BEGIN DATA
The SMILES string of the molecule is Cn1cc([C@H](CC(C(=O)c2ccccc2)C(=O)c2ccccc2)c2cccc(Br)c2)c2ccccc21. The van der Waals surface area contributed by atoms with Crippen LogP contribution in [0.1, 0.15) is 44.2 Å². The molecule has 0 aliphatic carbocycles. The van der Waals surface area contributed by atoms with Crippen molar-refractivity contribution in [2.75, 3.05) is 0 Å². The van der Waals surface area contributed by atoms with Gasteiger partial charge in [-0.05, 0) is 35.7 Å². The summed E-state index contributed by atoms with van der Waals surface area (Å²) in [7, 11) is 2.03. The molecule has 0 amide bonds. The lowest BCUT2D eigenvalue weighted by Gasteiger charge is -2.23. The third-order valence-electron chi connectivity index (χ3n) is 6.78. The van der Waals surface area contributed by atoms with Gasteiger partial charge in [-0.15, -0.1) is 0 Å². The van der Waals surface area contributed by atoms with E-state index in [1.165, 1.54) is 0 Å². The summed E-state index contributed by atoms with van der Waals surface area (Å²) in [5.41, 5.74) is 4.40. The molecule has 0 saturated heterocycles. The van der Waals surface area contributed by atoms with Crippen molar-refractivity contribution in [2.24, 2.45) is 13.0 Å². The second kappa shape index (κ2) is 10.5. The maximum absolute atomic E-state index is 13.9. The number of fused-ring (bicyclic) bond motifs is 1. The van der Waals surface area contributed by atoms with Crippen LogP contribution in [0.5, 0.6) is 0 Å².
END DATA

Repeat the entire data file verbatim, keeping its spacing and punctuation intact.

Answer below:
The SMILES string of the molecule is Cn1cc([C@H](CC(C(=O)c2ccccc2)C(=O)c2ccccc2)c2cccc(Br)c2)c2ccccc21. The van der Waals surface area contributed by atoms with Crippen LogP contribution in [0.1, 0.15) is 44.2 Å². The molecule has 0 aliphatic carbocycles. The van der Waals surface area contributed by atoms with Crippen molar-refractivity contribution in [2.75, 3.05) is 0 Å². The van der Waals surface area contributed by atoms with Gasteiger partial charge in [-0.05, 0) is 35.7 Å². The summed E-state index contributed by atoms with van der Waals surface area (Å²) in [7, 11) is 2.03. The molecule has 0 amide bonds. The lowest BCUT2D eigenvalue weighted by Gasteiger charge is -2.23. The third-order valence-electron chi connectivity index (χ3n) is 6.78. The van der Waals surface area contributed by atoms with Gasteiger partial charge in [-0.15, -0.1) is 0 Å². The van der Waals surface area contributed by atoms with E-state index in [1.165, 1.54) is 0 Å². The summed E-state index contributed by atoms with van der Waals surface area (Å²) in [5.41, 5.74) is 4.40. The molecule has 0 saturated heterocycles. The van der Waals surface area contributed by atoms with Crippen molar-refractivity contribution in [2.24, 2.45) is 13.0 Å². The second kappa shape index (κ2) is 10.5. The maximum absolute atomic E-state index is 13.9. The number of fused-ring (bicyclic) bond motifs is 1. The van der Waals surface area contributed by atoms with Crippen LogP contribution in [0.5, 0.6) is 0 Å².